AVW/Area 2/Site 3 (18BA526)

Site 18BA526, also known as AVW/Area 2/Site 3, is a late 19th-century artifact concentration located near the Middle River area of Baltimore County.

The site area is likely affiliated with William J. Vanness (or Vannass). The first record of Vanness is an 1857 Map of Baltimore City and County, where a property and house are indicated in this area south of a local road. Three years later, the 1860 US Census has a single record for William J. Vanness in Maryland. The Vanness the census describes was a merchant who lived in the 14th Ward of Baltimore City. William J. Vanness was likely an absentee owner who employed a caretaker to live on and operate his property. In 1866, Vanness sold his property to Mary Howell. In the 1870 Census, Mary Howell (62) is indicated as living in Middle River with her husband, David Howell (41). The couple is described as being immigrant farmers from Wales. In 1883, the house owned by Mary and David Howell was willed to their son Henry, who likely remained at the estate until his death in 1915. According to documentary evidence, Henry Howell appears to be the last resident of the parcel containing the site.

The site was first identified in 2005 during a Phase I archaeological survey of a 1,000 acre property slated for development of a business campus. The site was identified based on the presence of 50 historic artifacts found in 17 shovel test pits. The material recovery appeared to be confined to an upper disturbed plowzone layer. No intact cultural features were found in the site area. After examining the data, the site was classified as an artifact scatter connected with a 19th-century domestic occupation.

Phase II work in 2005 at 18BA526 consisted of 193 shovel tests. The artifacts were found to be fairly evenly distributed over the site area with a rather wide dispersal of materials. However, a concentration of artifacts was identified in the western portion of the site area. After examining the nature and distribution of the artifacts, six 3 X 3 ft. test units were excavated. One hundred twenty-one shovel tests and all six test units produced positive artifact recoveries. A total of 2,417 artifacts were recovered. By quantity, the recovery consisted of the following: 2 prehistoric artifacts, 2,324 historic artifacts, and 91 modern objects. The two prehistoric materials were quartz and chert debitage, both of which were identified within disturbed modern plowzone.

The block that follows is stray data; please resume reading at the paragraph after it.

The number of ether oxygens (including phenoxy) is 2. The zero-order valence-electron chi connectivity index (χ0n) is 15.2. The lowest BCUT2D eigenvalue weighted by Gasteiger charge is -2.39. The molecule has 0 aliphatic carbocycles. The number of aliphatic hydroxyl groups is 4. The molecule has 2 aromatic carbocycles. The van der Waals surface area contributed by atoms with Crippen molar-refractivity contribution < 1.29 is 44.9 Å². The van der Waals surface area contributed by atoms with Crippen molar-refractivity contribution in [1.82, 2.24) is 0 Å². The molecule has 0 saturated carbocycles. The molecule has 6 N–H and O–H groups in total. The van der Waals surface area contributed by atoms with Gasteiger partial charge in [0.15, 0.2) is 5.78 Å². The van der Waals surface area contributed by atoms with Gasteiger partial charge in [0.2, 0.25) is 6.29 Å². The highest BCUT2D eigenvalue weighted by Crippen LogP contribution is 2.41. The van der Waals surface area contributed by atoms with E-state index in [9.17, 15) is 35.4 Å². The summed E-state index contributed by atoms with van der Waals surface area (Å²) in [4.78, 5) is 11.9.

The Phase II data suggest a small, but long-term domestic occupation at the site. This view was supported by the extensive recovery of domestic and architecture-related materials. The residence was likely occupied between 1840 and 1914, based on the presence of creamware, Rockingham, Jackfield, Bristol/Albany Slip stonewares, and manganese-tinted glass. Those occupying the site were likely farmers who have been connected with the Vanness and/or Howell families. The artifact recovery was confined to organic strata overlying subsoil. These strata were classified as exposed and buried plowzones.

No intact masonry or other architectural features were identified during Phase II work at 18BA526. However the presence of so much domestic and architectural material suggests that substantial residence was once present. It was thought likely that the site represents an extension of nearby site 18BA517 where a possible structure was encountered. Based on the quantity and nature of the artifacts, the residence was thought to have been occupied for several generations. The nature of the ceramic assemblage suggests that site occupants were middle income planters.

(Edited from the Maryland Historical Trust Synthesis Project)


  • Shellenhammer, Jason, Michael Roller, Ryan Papson, Michael McGinnes, Kelly Cooper, and Philip Hill
  • 2005. Phase II Archeological Evaluation of Sites 18BA470, 18BA526, 18BA536, and 18BA538 within Areas 2,5,and 9 on the 1,000-acre+/- A.V. Williams Trust Property Located Between Bird River Road and Leland Avenue in Baltimore County, Maryland. Archaeological Testing and Consulting, Inc.

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